What is strange about this opportunity, according to Sequoia’s presentation, is that there is no “quick political fix”. The company said what it is avoiding at the start of 2020 is the government’s aggressive response to pumping money into the economy and keeping borrowing rates artificially low by buying bonds.
“By this time, many of those tools have been exhausted,” Sequoia wrote. “We don’t think this is going to be another steep correction followed by an equally rapid V -shaped recovery like we saw at the beginning of the pandemic.”
Sequoia told its companies to look at projects, research and development, marketing and elsewhere to find opportunities to reduce costs. Businesses don’t have to trigger right away, the company added, but they should be prepared to do so within the next 30 days if necessary.
Job cuts and hiring freezes have become big news at large public technology companies. Snap, Facebook, Uber and Lyft have all said they will slow down hiring in the coming months, while Robinhood and Peloton have announced job cuts.
And in private companies still, workforce cuts are being made at Klarna and Cameo, while Instacart is reportedly slowing down hiring ahead of a planned IPO. Cloud software provider Lacework announced workforce cuts on Friday, six months after the company closed, costing venture capitalists $ 8.3 billion.
“We adjusted our plan to increase our cash trail toward profitability and significantly boosted our balance sheet so that we could be more opportunistic in the face of investment opportunities and climate uncertainty in the macro environment,” Lacework said in a release. blog post.
Tomasz Tunguz, managing director of Redpoint Ventures, told CNBC that many startup investors have advised their companies to keep enough money on hand for at least two years of potential illness. This is a new conversation that coincides with difficult discussions about valuations and burnout rates.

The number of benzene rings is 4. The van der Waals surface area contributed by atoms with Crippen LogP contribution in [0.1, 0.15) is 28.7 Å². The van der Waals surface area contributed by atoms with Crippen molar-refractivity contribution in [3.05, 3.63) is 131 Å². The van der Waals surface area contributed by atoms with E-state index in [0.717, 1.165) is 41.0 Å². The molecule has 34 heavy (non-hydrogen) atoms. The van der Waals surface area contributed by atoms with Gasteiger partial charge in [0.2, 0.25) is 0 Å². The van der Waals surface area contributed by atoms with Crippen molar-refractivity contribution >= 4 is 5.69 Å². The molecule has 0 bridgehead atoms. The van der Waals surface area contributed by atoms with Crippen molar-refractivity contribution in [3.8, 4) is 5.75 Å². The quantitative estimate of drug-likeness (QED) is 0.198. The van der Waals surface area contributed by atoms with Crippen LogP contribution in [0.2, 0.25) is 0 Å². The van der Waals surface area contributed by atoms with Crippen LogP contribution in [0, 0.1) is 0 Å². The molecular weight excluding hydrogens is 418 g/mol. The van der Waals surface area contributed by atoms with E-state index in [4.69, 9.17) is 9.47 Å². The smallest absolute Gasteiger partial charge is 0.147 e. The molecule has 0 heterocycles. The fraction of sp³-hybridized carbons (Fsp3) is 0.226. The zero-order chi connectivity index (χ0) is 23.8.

Shakir agrees with this assessment. “Like many, at Lux, we advise our businesses to think long term, extend the runway to more than 2 years if possible, look closely at reducing consumption and improving gross margins, and start setting of expectations in the near future. the funding is unlikely to look like what they expected six or 12 months ago, ”he wrote.
In a post on May 16, titled “The Upside of a Downturn,” Lightspeed Venture Partners began by saying, “The boom times of the past decade are not vaguely over. Among the caption read:“ Take Away non-essential activities. “
“Many CEOs will make painful decisions to keep their business afloat in rough waters,” Lightspeed wrote. “Some will face compromises that just a few months ago seemed far -fetched or unnecessary.”
Lux stressed one of the painful decisions he hopes to see. For many companies, the company said, “the sacrifice of the people comes before the sacrifice of appreciation.”
But venture capitalists are keen to remind founders that talented companies are emerging from the darkest times. Those who prove that they can survive and even prosper when capital is scarce, it is believed, are in a good position to thrive when the economy rises.
For companies that can add talent now, there’s more available due to the hiring freeze at some of the big companies, Sequoia said. And Lightspeed said the technology will continue to advance no matter what happens in the market.
“Despite all the pessimistic talk, we remain optimistic about the opportunities to develop and invest in generational tech companies,” Shakir said. “We are thrilled to see our CEOs exchanging notes and advice with each other, both encouraged and humbled by these changing conditions.”
CORRECTION: This story has been updated to reflect this cloud software provider Lacework raised $ 1.3 billion in growth funding to the tune of $ 8.3 billion.